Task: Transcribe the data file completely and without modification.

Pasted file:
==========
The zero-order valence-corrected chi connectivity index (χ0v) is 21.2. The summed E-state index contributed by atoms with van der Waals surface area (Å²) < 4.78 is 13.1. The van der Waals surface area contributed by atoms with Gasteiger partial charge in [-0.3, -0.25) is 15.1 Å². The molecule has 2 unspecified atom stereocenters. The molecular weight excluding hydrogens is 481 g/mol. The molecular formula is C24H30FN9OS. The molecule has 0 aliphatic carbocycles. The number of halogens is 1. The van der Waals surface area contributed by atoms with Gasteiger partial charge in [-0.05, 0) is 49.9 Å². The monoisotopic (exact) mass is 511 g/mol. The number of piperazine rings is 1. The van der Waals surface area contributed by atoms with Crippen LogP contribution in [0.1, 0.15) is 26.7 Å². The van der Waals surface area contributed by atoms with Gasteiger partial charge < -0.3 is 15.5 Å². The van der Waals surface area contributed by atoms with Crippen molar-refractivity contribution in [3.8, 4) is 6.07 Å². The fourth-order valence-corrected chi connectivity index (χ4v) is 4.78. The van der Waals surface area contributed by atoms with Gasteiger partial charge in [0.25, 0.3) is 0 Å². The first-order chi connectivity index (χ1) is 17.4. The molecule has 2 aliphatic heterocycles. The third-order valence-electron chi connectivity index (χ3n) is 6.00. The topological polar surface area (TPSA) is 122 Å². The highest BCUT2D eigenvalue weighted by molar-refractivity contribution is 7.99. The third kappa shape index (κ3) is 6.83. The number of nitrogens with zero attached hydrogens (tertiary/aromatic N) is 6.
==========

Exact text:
The zero-order valence-corrected chi connectivity index (χ0v) is 21.2. The summed E-state index contributed by atoms with van der Waals surface area (Å²) < 4.78 is 13.1. The van der Waals surface area contributed by atoms with Gasteiger partial charge in [-0.3, -0.25) is 15.1 Å². The molecule has 2 unspecified atom stereocenters. The molecular weight excluding hydrogens is 481 g/mol. The molecular formula is C24H30FN9OS. The molecule has 0 aliphatic carbocycles. The number of halogens is 1. The van der Waals surface area contributed by atoms with Gasteiger partial charge in [-0.05, 0) is 49.9 Å². The monoisotopic (exact) mass is 511 g/mol. The number of piperazine rings is 1. The van der Waals surface area contributed by atoms with Crippen LogP contribution in [0.1, 0.15) is 26.7 Å². The van der Waals surface area contributed by atoms with Gasteiger partial charge < -0.3 is 15.5 Å². The van der Waals surface area contributed by atoms with Crippen molar-refractivity contribution in [3.8, 4) is 6.07 Å². The fourth-order valence-corrected chi connectivity index (χ4v) is 4.78. The van der Waals surface area contributed by atoms with Gasteiger partial charge in [0.25, 0.3) is 0 Å². The first-order chi connectivity index (χ1) is 17.4. The molecule has 2 aliphatic heterocycles. The third-order valence-electron chi connectivity index (χ3n) is 6.00. The topological polar surface area (TPSA) is 122 Å². The highest BCUT2D eigenvalue weighted by molar-refractivity contribution is 7.99. The third kappa shape index (κ3) is 6.83. The number of nitrogens with zero attached hydrogens (tertiary/aromatic N) is 6.